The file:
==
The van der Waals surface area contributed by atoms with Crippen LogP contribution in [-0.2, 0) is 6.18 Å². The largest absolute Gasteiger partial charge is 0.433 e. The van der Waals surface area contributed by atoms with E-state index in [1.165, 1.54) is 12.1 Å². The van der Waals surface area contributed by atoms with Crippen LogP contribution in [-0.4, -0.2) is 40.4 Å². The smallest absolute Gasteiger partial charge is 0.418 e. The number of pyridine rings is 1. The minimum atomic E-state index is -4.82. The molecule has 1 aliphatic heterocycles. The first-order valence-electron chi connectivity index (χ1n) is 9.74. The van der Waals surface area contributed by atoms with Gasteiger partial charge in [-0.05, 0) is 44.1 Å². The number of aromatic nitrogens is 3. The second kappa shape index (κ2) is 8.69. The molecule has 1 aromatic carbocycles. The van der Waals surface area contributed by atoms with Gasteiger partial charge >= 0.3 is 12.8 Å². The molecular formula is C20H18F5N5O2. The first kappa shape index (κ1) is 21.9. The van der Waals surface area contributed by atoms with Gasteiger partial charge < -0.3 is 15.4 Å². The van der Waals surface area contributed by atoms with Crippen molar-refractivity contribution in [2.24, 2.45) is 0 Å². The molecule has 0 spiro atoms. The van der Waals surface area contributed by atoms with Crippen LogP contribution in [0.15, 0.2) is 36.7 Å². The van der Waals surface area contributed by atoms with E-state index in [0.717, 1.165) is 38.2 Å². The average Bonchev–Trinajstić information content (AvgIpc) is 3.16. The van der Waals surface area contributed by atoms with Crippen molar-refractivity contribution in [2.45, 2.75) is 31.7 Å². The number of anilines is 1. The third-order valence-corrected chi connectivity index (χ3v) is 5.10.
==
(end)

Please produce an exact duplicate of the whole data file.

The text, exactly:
The van der Waals surface area contributed by atoms with Crippen LogP contribution in [-0.2, 0) is 6.18 Å². The largest absolute Gasteiger partial charge is 0.433 e. The van der Waals surface area contributed by atoms with E-state index in [1.165, 1.54) is 12.1 Å². The van der Waals surface area contributed by atoms with Crippen LogP contribution in [-0.4, -0.2) is 40.4 Å². The smallest absolute Gasteiger partial charge is 0.418 e. The number of pyridine rings is 1. The minimum atomic E-state index is -4.82. The molecule has 1 aliphatic heterocycles. The first-order valence-electron chi connectivity index (χ1n) is 9.74. The van der Waals surface area contributed by atoms with Gasteiger partial charge in [-0.05, 0) is 44.1 Å². The number of aromatic nitrogens is 3. The second kappa shape index (κ2) is 8.69. The molecule has 1 aromatic carbocycles. The van der Waals surface area contributed by atoms with Gasteiger partial charge >= 0.3 is 12.8 Å². The molecular formula is C20H18F5N5O2. The first kappa shape index (κ1) is 21.9. The van der Waals surface area contributed by atoms with Gasteiger partial charge < -0.3 is 15.4 Å². The van der Waals surface area contributed by atoms with Crippen molar-refractivity contribution in [2.24, 2.45) is 0 Å². The molecule has 0 spiro atoms. The van der Waals surface area contributed by atoms with Crippen LogP contribution in [0.15, 0.2) is 36.7 Å². The van der Waals surface area contributed by atoms with E-state index in [0.717, 1.165) is 38.2 Å². The average Bonchev–Trinajstić information content (AvgIpc) is 3.16. The van der Waals surface area contributed by atoms with Crippen molar-refractivity contribution in [2.45, 2.75) is 31.7 Å². The number of anilines is 1. The third-order valence-corrected chi connectivity index (χ3v) is 5.10.